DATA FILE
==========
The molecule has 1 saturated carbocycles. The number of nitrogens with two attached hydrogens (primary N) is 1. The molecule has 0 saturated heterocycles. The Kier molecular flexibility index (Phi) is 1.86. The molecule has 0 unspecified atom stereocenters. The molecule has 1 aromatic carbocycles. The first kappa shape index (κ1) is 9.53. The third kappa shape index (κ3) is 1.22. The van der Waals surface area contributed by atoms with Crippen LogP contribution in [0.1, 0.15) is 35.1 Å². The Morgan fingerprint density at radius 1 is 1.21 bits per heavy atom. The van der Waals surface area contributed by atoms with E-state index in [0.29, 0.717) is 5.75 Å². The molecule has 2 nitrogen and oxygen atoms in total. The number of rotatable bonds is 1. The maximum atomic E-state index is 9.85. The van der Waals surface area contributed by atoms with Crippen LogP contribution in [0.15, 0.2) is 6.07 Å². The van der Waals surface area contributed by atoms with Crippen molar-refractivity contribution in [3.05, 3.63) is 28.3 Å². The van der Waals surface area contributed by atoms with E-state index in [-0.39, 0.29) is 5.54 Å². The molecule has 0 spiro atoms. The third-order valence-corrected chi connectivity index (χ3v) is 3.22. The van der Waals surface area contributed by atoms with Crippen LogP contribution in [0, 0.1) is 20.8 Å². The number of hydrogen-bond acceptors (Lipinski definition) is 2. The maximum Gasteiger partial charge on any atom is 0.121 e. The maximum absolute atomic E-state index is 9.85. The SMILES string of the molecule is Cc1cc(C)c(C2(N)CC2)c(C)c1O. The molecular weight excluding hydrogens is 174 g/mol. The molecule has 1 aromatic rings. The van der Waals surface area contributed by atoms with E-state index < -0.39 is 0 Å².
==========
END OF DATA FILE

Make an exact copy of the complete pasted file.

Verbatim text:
The molecule has 1 saturated carbocycles. The number of nitrogens with two attached hydrogens (primary N) is 1. The molecule has 0 saturated heterocycles. The Kier molecular flexibility index (Phi) is 1.86. The molecule has 0 unspecified atom stereocenters. The molecule has 1 aromatic carbocycles. The first kappa shape index (κ1) is 9.53. The third kappa shape index (κ3) is 1.22. The van der Waals surface area contributed by atoms with Crippen LogP contribution in [0.1, 0.15) is 35.1 Å². The Morgan fingerprint density at radius 1 is 1.21 bits per heavy atom. The van der Waals surface area contributed by atoms with E-state index in [0.29, 0.717) is 5.75 Å². The molecule has 2 nitrogen and oxygen atoms in total. The number of rotatable bonds is 1. The maximum atomic E-state index is 9.85. The van der Waals surface area contributed by atoms with Crippen LogP contribution in [0.15, 0.2) is 6.07 Å². The van der Waals surface area contributed by atoms with Crippen molar-refractivity contribution in [3.05, 3.63) is 28.3 Å². The van der Waals surface area contributed by atoms with E-state index in [-0.39, 0.29) is 5.54 Å². The molecule has 0 spiro atoms. The third-order valence-corrected chi connectivity index (χ3v) is 3.22. The van der Waals surface area contributed by atoms with Crippen LogP contribution in [0, 0.1) is 20.8 Å². The number of hydrogen-bond acceptors (Lipinski definition) is 2. The maximum Gasteiger partial charge on any atom is 0.121 e. The maximum absolute atomic E-state index is 9.85. The SMILES string of the molecule is Cc1cc(C)c(C2(N)CC2)c(C)c1O. The molecular weight excluding hydrogens is 174 g/mol. The molecule has 1 aromatic rings. The van der Waals surface area contributed by atoms with E-state index < -0.39 is 0 Å².